"I think I see a leopard" I exclaim. I'm now sure of it now as I point it out. Its definitely a leopard everyone agrees and I'll pat myself on the back here. That leopard is hundreds of meters away and we can't get any closer than we are. Easily my best spot ever especially with my terrible eyesight and if a guide pointed it out i would be amazed😁

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Fortunately for us he got up and moved but with that lion around he wasn't heading anywhere. We drive off and the day is considered a success now and I'm very happy with myself for this one. 

 

We move off in the direction the lion was heading we stumble into the only crowded sighting in Murchison. There are maybe 4 lions in a wooded swampy area with a big herd of buffalo. Between the 10 or so cars and all the trees and bushes it's very hard to see anything. We managed to eventually jockey to a better position but only got very brief glimpses mostly when the buffalo chased the lions off.

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These buffalo were having nothing to do with the lions and with the lions barely being visable we finally decided to head off. Chris and I were at this point both feeling a little rough and the heat was severe so we headed to Murchison River Camp in the afternoon to spend our final night here.

 

I wanted to stay here to save time and get to Ziwa very early tomorrow. These plans fell apart as we ended up having to change our itinerary at the last minute so going there turned out to be a waste of time.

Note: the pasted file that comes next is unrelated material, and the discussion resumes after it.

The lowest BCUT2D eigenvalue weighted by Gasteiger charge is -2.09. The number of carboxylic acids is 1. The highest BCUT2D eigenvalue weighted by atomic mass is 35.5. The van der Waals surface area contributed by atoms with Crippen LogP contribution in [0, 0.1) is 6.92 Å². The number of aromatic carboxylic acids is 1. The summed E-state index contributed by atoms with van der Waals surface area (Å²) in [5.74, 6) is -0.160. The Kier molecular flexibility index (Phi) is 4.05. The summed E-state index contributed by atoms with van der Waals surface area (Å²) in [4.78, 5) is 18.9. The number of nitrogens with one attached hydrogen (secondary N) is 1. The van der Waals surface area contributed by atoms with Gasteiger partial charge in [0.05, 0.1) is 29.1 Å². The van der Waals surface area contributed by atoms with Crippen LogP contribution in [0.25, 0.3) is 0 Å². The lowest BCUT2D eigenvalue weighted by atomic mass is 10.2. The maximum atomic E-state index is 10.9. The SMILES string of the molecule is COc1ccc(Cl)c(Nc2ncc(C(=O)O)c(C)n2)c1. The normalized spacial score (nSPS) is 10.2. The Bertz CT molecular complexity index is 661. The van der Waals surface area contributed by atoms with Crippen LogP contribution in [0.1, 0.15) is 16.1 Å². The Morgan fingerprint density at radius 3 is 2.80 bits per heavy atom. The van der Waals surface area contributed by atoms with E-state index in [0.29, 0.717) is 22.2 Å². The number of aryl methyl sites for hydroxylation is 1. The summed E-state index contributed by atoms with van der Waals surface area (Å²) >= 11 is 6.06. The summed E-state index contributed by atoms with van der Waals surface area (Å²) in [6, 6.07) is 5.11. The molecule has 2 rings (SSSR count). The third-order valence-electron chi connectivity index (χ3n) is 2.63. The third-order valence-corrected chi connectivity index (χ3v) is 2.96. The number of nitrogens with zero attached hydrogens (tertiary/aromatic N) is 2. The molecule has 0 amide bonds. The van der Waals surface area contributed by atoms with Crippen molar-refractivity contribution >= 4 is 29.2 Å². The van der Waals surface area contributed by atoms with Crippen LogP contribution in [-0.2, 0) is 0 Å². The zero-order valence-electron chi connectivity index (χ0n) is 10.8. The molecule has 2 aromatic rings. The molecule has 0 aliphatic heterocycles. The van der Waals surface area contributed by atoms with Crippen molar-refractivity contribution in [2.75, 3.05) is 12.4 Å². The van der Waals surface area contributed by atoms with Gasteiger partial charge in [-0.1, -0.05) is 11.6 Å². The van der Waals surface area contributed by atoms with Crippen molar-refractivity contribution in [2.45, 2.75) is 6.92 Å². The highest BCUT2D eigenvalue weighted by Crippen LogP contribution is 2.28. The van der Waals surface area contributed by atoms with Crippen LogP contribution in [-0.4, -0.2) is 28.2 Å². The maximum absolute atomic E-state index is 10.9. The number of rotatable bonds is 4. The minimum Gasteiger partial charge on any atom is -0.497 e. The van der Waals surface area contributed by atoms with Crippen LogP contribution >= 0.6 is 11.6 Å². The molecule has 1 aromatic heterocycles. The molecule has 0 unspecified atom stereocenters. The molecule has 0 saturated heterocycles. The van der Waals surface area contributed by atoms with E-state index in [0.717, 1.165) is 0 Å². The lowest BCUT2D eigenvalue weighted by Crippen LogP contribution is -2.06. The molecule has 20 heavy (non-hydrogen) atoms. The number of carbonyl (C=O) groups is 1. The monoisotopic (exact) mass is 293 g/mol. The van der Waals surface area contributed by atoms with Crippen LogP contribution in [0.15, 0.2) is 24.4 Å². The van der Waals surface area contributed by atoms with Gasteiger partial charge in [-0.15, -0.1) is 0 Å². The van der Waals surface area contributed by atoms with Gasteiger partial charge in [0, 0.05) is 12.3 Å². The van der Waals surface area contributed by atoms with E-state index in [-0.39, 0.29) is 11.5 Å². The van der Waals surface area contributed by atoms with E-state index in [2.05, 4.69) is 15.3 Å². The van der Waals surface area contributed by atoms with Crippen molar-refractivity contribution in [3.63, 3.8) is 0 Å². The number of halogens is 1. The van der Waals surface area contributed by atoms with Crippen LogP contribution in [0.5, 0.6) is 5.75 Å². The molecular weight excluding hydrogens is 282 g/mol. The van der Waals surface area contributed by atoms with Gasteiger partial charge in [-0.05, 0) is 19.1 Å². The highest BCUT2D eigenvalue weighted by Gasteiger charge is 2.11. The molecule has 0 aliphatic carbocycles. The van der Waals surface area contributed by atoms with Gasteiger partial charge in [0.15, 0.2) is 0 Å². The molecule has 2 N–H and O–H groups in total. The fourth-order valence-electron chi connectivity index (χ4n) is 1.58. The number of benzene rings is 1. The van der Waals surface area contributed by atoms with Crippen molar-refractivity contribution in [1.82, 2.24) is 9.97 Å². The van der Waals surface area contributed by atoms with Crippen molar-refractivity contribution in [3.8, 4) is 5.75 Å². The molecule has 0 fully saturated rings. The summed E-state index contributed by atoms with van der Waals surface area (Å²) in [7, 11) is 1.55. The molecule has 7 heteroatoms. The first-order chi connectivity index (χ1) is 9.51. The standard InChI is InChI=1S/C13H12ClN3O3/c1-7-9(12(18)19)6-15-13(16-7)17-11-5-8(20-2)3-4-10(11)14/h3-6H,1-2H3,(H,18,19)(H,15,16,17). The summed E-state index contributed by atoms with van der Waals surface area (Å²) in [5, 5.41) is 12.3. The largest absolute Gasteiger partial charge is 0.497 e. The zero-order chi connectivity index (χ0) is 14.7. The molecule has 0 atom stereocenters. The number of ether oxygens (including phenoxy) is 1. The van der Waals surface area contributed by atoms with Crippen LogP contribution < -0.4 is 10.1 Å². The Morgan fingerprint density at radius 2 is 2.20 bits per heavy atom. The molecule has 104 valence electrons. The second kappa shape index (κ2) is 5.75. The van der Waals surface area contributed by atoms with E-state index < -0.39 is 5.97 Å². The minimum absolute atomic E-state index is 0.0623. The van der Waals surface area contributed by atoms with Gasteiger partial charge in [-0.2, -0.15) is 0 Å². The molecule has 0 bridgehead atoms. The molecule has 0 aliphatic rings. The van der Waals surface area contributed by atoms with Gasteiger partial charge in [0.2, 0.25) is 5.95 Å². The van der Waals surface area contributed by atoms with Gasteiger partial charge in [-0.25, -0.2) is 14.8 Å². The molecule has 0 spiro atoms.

We were entertained though by a troop of vervet monkeys that used the camp pool. Chris went to get some pics of them drinking from the pool but she made the mistake of leaving the 2 apples she took out lying around. Of course one of the monkeys stole both apples, he proceeded to chow down on one while hiding the other under his leg. There was also a sink and mirror outside the bathroom that one of the vervets was obsessed with spending minutes checking himself out like some monkey version of leonardo DiCaprio.

 

The rest of the day was laundry a couple of cold showers and trying to get the bat out of the bathroom. 

 

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I'm so pretty!

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I'm so terrified of bats😢

 

With our Saturday and Sunday plans being reversed at the last minute we now have to leave early Saturday morning for Budongo. 

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BRACQUENE

@dlo

Great photos of the vervet monkeys especially the first two in my opinion 
but the ‘black and white ‘ leopard are the ones I will remember : magical and well spotted!

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dlo

@BRACQUENE Thanks thats leopard sighting will always be a favorite for me. Even being so far away it absolutely was a magical moment and we had it all to ourselves. I still probably don't have a career as a guide though😢

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BRACQUENE

@dlo

 

But perhaps as a spotter than :D ! By the way I was constantly thinking where did I see that image of the leopard before and suddenly I knew : Bagheera ( a black Panter ) in the classic Walt Disney Jungle Book from 1967